Unsuccessful application by independent creditors to set aside DOCA passed by related creditors

18 March 2011

On 4 March 2011, the Federal Court gave judgement in the case of Mediterranean Olives Financial Pty Ltd v Loaders Traders Pty Ltd (No 2) [2011] FCA 178.

The judgment concerns proceedings brought by the major independent unsecured creditors (Independent Creditors) of companies subject to a deed of company arrangement (DOCA). The companies who had been in voluntary administration, had entered into the DOCA as a result of resolutions carried by the votes of related creditors. The Independent Creditors sought to terminate the DOCA on the basis that it was contrary to the interests of creditors as a whole.

The Independent Creditors alleged that:

  • the administrators’ investigations of potential avenues of recovery was inadequate, in that their reports revealed material omissions; and
  • it was contrary to the creditors’ interests as a whole that the Independent Creditors’ preference for further investigation in a liquidation should be defeated by the votes of related creditors.

The Independent Creditors were the only creditors who voted against the resolutions that the companies enter the DOCA. Under the terms of the DOCA, the Independent Creditors were entitled to receive an estimated 7.5 to 8.9 cents in the dollar, whilst the secured creditor, related creditors and employee creditors were to receive no distribution. In the event of a liquidation, the Independent Creditors would have received an estimated nil cents in the dollar as dividend.

The Independent Creditors claimed that it was unnecessary for them to establish that a liquidation offered any, or any greater material, benefit to creditors.

Issues in consideration

In reaching a decision, the court considered the following issues:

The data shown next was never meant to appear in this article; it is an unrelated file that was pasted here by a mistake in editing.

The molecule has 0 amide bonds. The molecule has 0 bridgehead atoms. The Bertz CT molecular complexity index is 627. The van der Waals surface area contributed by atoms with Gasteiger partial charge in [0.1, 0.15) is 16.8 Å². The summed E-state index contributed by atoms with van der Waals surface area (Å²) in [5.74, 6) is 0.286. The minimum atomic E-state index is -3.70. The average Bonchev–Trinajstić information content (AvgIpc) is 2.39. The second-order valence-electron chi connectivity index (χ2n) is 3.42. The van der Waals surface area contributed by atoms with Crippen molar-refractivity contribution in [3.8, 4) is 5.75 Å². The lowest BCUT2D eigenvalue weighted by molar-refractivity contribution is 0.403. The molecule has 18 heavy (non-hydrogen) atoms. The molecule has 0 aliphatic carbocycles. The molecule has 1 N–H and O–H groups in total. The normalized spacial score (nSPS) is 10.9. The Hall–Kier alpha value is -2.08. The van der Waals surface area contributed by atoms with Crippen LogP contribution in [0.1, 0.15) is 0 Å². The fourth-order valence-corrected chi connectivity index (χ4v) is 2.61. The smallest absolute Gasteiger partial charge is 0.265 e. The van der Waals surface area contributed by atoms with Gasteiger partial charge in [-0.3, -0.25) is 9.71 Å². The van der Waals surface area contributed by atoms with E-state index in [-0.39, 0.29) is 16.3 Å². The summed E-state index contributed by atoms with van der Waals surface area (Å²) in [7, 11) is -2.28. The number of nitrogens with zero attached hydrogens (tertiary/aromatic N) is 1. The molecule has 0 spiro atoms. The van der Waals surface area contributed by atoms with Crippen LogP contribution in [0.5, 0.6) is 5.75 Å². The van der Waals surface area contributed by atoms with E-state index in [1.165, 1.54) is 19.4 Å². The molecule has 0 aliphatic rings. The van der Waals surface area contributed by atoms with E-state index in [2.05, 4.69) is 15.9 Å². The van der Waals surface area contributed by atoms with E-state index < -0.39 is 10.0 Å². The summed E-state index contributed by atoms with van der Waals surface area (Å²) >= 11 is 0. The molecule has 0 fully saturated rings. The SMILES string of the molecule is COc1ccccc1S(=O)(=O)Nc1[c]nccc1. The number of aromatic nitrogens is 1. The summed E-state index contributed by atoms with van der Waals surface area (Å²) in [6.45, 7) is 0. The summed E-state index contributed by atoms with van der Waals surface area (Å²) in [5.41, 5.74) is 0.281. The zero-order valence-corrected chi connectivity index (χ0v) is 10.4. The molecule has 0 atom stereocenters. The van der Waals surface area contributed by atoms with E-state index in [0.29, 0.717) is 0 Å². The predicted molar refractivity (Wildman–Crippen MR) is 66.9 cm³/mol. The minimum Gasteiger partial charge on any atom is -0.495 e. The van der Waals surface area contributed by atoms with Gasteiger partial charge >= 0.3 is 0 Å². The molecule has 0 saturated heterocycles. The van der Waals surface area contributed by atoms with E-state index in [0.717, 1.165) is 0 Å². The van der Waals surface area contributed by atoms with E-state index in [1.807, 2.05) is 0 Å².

• whether resolutions to enter the DOCA were contrary to the interests of creditors as a whole;
  • whether there were material omissions from the administrators’ reports;
  • whether the administrators’ investigations for recovery were adequate; and
  • whether there would be greater benefits to creditors in the event of further investigations and pursuit of claims in a liquidation.


Justice Dodds-Streeton of the Federal Court held that, in general, a DOCA should not be terminated on the basis that it is contrary to the interests of the creditors as a whole, unless at least one of two grounds are established:

a. there are reasonable prospects of securing recoveries productive of greater returns to creditors in a liquidation; and/or

b. the inadequacies of the administrators’ investigation and report materially distorted or flawed the statutory process.

In respect of the first ground, the court concluded that, in this case, the Independent Creditors had failed to establish that a liquidation would produce greater returns or offer benefits to creditors beyond those returns and benefits under the DOCA:

  • The Independent Creditors led no evidence to contradict the administrators’ findings that there was no likelihood of successful recovery in a liquidation on any of the potential claims identified.
  • Further, there was no assurance provided that any further investigations would occur on a winding up, as no sufficiently certain source of funding was identified by the Independent Creditors.

In respect of the second ground, on the evidence, the court could not find that the administrators’ investigations or reports were materially inadequate. It was not shown that the administrators had uncritically accepted at face value the information received from the directors, officers and other parties associated with the companies. Rather, the administrators had apparently independently evaluated the information obtained, searched for inconsistencies and verified it by reference to books, records and other evidence.

Ultimately, the evidence submitted by the Independent Creditors did not warrant the setting aside of the resolutions and the termination of the DOCA.

Related Content